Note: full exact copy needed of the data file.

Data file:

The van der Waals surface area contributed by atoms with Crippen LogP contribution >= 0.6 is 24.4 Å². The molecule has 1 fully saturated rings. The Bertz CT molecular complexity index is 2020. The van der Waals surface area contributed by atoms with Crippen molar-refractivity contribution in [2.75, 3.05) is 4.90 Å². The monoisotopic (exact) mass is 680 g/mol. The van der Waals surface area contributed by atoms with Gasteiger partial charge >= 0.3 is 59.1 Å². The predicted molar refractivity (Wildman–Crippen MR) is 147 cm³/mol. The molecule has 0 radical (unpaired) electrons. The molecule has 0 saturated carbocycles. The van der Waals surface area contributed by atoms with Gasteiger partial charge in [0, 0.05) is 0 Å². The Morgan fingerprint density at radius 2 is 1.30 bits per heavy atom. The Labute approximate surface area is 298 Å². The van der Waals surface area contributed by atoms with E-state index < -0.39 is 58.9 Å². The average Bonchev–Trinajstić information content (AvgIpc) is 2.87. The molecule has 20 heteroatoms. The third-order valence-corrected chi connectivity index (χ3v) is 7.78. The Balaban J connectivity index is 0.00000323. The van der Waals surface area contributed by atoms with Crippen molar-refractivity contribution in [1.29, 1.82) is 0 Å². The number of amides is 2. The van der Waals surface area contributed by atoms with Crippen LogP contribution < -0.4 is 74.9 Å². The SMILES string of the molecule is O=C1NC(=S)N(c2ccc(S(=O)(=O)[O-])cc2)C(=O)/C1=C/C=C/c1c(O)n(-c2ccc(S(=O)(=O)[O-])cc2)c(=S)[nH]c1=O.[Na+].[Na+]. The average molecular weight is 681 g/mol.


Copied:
The van der Waals surface area contributed by atoms with Crippen LogP contribution >= 0.6 is 24.4 Å². The molecule has 1 fully saturated rings. The Bertz CT molecular complexity index is 2020. The van der Waals surface area contributed by atoms with Crippen molar-refractivity contribution in [2.75, 3.05) is 4.90 Å². The monoisotopic (exact) mass is 680 g/mol. The van der Waals surface area contributed by atoms with Gasteiger partial charge >= 0.3 is 59.1 Å². The predicted molar refractivity (Wildman–Crippen MR) is 147 cm³/mol. The molecule has 0 radical (unpaired) electrons. The molecule has 0 saturated carbocycles. The van der Waals surface area contributed by atoms with Gasteiger partial charge in [0, 0.05) is 0 Å². The Morgan fingerprint density at radius 2 is 1.30 bits per heavy atom. The Labute approximate surface area is 298 Å². The van der Waals surface area contributed by atoms with E-state index < -0.39 is 58.9 Å². The average Bonchev–Trinajstić information content (AvgIpc) is 2.87. The molecule has 20 heteroatoms. The third-order valence-corrected chi connectivity index (χ3v) is 7.78. The Balaban J connectivity index is 0.00000323. The van der Waals surface area contributed by atoms with Crippen molar-refractivity contribution in [1.29, 1.82) is 0 Å². The number of amides is 2. The van der Waals surface area contributed by atoms with Crippen LogP contribution < -0.4 is 74.9 Å². The SMILES string of the molecule is O=C1NC(=S)N(c2ccc(S(=O)(=O)[O-])cc2)C(=O)/C1=C/C=C/c1c(O)n(-c2ccc(S(=O)(=O)[O-])cc2)c(=S)[nH]c1=O.[Na+].[Na+]. The average molecular weight is 681 g/mol.